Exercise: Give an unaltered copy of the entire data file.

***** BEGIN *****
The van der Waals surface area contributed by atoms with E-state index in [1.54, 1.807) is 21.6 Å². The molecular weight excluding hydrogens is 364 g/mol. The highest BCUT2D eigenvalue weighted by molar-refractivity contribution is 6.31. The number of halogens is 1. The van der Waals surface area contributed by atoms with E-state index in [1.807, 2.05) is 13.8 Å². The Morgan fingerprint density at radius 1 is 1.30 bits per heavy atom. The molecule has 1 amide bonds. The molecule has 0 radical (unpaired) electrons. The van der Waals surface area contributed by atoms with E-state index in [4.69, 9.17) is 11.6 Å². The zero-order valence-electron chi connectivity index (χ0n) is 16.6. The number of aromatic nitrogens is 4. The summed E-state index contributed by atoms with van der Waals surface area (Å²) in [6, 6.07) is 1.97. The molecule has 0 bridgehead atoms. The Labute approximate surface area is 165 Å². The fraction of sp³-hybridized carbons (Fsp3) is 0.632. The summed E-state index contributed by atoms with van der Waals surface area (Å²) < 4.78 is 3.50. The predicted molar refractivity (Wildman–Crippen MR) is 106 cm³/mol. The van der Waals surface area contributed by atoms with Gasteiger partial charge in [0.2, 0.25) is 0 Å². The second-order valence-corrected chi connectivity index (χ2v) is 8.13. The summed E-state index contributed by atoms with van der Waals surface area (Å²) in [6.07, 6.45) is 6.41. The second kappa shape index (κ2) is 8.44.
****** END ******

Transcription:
The van der Waals surface area contributed by atoms with E-state index in [1.54, 1.807) is 21.6 Å². The molecular weight excluding hydrogens is 364 g/mol. The highest BCUT2D eigenvalue weighted by molar-refractivity contribution is 6.31. The number of halogens is 1. The van der Waals surface area contributed by atoms with E-state index in [1.807, 2.05) is 13.8 Å². The Morgan fingerprint density at radius 1 is 1.30 bits per heavy atom. The molecule has 1 amide bonds. The molecule has 0 radical (unpaired) electrons. The van der Waals surface area contributed by atoms with E-state index in [4.69, 9.17) is 11.6 Å². The zero-order valence-electron chi connectivity index (χ0n) is 16.6. The number of aromatic nitrogens is 4. The summed E-state index contributed by atoms with van der Waals surface area (Å²) in [6, 6.07) is 1.97. The molecule has 0 bridgehead atoms. The Labute approximate surface area is 165 Å². The fraction of sp³-hybridized carbons (Fsp3) is 0.632. The summed E-state index contributed by atoms with van der Waals surface area (Å²) < 4.78 is 3.50. The predicted molar refractivity (Wildman–Crippen MR) is 106 cm³/mol. The van der Waals surface area contributed by atoms with Gasteiger partial charge in [0.2, 0.25) is 0 Å². The second-order valence-corrected chi connectivity index (χ2v) is 8.13. The summed E-state index contributed by atoms with van der Waals surface area (Å²) in [6.07, 6.45) is 6.41. The second kappa shape index (κ2) is 8.44.